Some teens may blame themselves because of their past behavior and attitudes leading up to the miscarriage or stillbirth. Remind them that losing your baby wasn't their fault and that nothing they said or done would have changed the outcome.
How to Explain a Miscarriage or Stillbirth to a Child
Talking to a child about miscarriage or stillbirth requires you to spend more time explaining things than it would when talking to a teenager. A young child is not yet emotionally developed or mature enough to understand this type of loss's complexities. You may need to explain things repeatedly and in ways that they'll appreciate at a young age.
Use language that they’ll understand
A right way of approaching this type of loss with a younger child is to use words and ideas that they understand. This may be one of the first times that they have to cope with death, and they may not know what it means when you tell them that the baby didn't make it.
Depending on the child's age, you may want to look for ways to express the same ideas and concepts using age-appropriate phrases and words. Whatever you do, use straightforward language when explaining things so that you don't confuse your child.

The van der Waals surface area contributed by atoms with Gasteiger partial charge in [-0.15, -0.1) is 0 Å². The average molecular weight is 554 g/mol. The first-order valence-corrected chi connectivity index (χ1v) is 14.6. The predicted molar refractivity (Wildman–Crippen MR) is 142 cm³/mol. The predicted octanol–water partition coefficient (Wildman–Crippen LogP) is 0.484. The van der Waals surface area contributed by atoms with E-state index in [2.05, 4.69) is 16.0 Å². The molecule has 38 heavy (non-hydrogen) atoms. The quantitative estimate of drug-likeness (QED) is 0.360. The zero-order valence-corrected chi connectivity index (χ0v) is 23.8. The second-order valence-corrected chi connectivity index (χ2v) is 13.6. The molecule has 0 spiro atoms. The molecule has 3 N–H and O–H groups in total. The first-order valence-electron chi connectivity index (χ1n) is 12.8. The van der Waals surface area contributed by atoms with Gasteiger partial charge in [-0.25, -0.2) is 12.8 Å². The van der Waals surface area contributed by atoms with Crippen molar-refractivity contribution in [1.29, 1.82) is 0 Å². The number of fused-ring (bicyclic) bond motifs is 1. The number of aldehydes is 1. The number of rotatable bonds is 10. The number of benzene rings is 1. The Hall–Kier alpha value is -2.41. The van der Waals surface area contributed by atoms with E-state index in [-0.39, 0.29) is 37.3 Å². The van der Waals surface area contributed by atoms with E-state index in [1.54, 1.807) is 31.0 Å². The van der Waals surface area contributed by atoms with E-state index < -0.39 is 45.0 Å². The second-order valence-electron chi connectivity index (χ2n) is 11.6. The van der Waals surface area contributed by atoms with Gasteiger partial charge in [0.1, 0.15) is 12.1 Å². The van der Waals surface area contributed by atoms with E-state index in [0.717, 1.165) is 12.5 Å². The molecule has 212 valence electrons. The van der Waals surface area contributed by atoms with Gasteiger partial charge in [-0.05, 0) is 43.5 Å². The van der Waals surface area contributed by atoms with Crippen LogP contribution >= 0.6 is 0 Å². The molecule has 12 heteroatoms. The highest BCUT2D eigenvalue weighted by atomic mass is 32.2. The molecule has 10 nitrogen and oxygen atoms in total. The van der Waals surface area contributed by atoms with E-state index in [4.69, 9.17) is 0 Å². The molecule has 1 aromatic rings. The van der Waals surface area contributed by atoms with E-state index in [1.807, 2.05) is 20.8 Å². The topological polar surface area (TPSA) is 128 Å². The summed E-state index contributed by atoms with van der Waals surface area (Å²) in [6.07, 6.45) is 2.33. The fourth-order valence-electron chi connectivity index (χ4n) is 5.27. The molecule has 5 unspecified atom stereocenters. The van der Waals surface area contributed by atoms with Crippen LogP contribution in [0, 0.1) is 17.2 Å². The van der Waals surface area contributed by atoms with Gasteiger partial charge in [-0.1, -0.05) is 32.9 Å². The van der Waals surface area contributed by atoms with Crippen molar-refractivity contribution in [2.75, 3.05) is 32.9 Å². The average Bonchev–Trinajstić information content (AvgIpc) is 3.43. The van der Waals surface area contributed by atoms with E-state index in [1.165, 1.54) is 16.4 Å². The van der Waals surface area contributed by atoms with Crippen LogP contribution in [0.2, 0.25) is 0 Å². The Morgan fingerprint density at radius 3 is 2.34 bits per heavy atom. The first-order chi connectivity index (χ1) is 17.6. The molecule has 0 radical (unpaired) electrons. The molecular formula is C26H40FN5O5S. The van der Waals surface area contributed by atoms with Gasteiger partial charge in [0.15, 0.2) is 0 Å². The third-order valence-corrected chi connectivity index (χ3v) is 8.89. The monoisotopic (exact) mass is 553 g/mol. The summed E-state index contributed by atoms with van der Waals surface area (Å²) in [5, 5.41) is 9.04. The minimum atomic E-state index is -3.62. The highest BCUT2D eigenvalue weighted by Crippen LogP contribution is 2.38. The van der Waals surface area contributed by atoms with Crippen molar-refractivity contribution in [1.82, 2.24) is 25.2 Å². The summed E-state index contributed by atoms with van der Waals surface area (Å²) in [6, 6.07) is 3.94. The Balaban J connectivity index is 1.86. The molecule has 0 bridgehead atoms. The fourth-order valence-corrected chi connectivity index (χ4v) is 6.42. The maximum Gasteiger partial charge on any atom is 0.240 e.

You can say some or all of the phrases below when wondering what you can say to a child:
- "The baby wasn't strong enough to survive and has died."
- "Your brother/sister was born dead. It has made us very sad, but that doesn't mean we don't love you."
- "The baby has died and won't be coming home from the hospital as we planned. We're all sad, and you might see me crying, but I don't want you to worry. It's normal to feel sad, and it's okay to cry whenever you feel like it."
Talking about a miscarriage or stillborn death can sometimes by helped by going through familiar grief rituals. Honoring your unborn child by talking about them and sharing memories may be one of the healthiest ways to cope with your pain and suffering. Parents coping with miscarriage or stillbirth can help their other children heal from the overwhelming pain of losing the baby by holding a miscarriage memorial to honor the life of their sibling who has died.
Consider having a naming ceremony to commemorate and honor your baby and to help all of you heal and bring a sense of closure to your loss. You can also have the children help you put together a miscarriage or stillbirth memorial box.
Things you can include in the box to help you remember your baby are:
- The results of an early pregnancy test
- Your pregnancy announcement or photo of the first ultrasound
- For a stillbirth — a pair of booties, a lock of hair, and photos of your baby
Read to them
Explaining the death of a much-anticipated baby may be challenging to do when you're struggling with your loss. There are several books to help you tackle the subject of pregnancy loss with children when it’s hard to find the right words to say.
Some of the best children's books about death explain the concept of death in an easy-to-understand manner and introduce ways in which a child can cope with their feelings and emotions. Stories can help a child process death, loss, and bereavement.